To the best of my understanding, the lack of ethical consistency in today’s culture has led, and continues to lead people toward further social, economic, and foreign policy disasters. For this reason, I wanted to go over the concept of ethical consistency as I see it, the definition of the term, and some examples of how it’s applied in real world scenarios.
As humans, we seek familiarity, commonality, comfort. We seek people like us with whom to relate. It’s only natural. We develop in-group preferences, not a bad thing, but interesting. The reason I find this interesting is that I’ve developed my own theory on in-group preference. I call the dichotomy: Quantitative in-group preference and Qualitative in-group preference.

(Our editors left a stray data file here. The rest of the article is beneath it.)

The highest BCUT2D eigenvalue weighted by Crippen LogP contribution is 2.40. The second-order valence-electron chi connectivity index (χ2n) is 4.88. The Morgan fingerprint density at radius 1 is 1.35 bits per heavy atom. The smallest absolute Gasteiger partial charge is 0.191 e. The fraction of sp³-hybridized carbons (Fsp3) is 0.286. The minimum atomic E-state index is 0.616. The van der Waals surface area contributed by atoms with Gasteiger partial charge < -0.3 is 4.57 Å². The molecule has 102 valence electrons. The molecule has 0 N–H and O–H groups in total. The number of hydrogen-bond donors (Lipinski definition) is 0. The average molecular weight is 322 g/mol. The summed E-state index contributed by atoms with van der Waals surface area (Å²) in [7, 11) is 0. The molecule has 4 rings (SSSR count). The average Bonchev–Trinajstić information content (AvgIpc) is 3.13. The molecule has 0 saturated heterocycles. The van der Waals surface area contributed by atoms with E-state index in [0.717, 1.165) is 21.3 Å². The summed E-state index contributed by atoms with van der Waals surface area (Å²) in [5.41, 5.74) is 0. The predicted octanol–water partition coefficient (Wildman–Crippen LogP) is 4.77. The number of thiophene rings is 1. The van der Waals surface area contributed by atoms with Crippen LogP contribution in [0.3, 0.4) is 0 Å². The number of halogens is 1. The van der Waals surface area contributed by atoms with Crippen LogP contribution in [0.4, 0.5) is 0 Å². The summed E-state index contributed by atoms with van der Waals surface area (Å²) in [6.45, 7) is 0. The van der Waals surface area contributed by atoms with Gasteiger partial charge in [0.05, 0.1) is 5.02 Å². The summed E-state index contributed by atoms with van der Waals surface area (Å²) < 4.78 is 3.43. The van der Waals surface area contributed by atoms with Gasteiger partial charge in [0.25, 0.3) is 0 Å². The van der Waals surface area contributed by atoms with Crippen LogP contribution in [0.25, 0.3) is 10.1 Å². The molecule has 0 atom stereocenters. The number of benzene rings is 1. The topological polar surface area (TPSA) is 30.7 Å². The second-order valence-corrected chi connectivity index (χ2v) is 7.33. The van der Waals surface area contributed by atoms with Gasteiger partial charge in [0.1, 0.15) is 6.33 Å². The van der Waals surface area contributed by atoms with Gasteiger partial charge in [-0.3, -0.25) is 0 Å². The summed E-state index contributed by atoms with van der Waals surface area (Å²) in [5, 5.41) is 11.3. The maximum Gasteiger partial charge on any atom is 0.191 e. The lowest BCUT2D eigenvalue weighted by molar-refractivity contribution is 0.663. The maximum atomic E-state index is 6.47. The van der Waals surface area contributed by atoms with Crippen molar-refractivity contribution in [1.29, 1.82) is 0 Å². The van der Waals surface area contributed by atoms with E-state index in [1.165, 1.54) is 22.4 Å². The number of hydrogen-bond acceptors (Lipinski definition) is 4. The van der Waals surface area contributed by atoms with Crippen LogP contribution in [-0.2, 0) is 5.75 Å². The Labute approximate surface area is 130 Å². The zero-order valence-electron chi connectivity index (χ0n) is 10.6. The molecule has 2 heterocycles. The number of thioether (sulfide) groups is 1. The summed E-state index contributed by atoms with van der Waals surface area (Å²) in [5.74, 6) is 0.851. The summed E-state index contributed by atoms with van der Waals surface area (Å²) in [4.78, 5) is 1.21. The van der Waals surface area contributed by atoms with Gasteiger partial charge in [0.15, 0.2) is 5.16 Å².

They vote because they think they know what’s best for their fellow citizens. What the voter doesn’t know is that they are culpable. They are personally responsible for the victims of their act of voting.
If one looks at the world today, how many malevolent acts are being perpetrated by groups of people? Why are they being sanctioned, accepted, and even celebrated when these actions are immoral based solely on the violation of natural law?
I’m not saying that philosophy as a whole is without contradiction, however through years of weeding through different philosophies and theories I was able to find what works best for me. A collection of tools with which anyone can use to truly test whether an idea, concept, law, or edict is just, fair, and equitable. In no particular order I’d like to present a few of the tools I use use when trying to make a consistent, rational, and logical judgement or claim.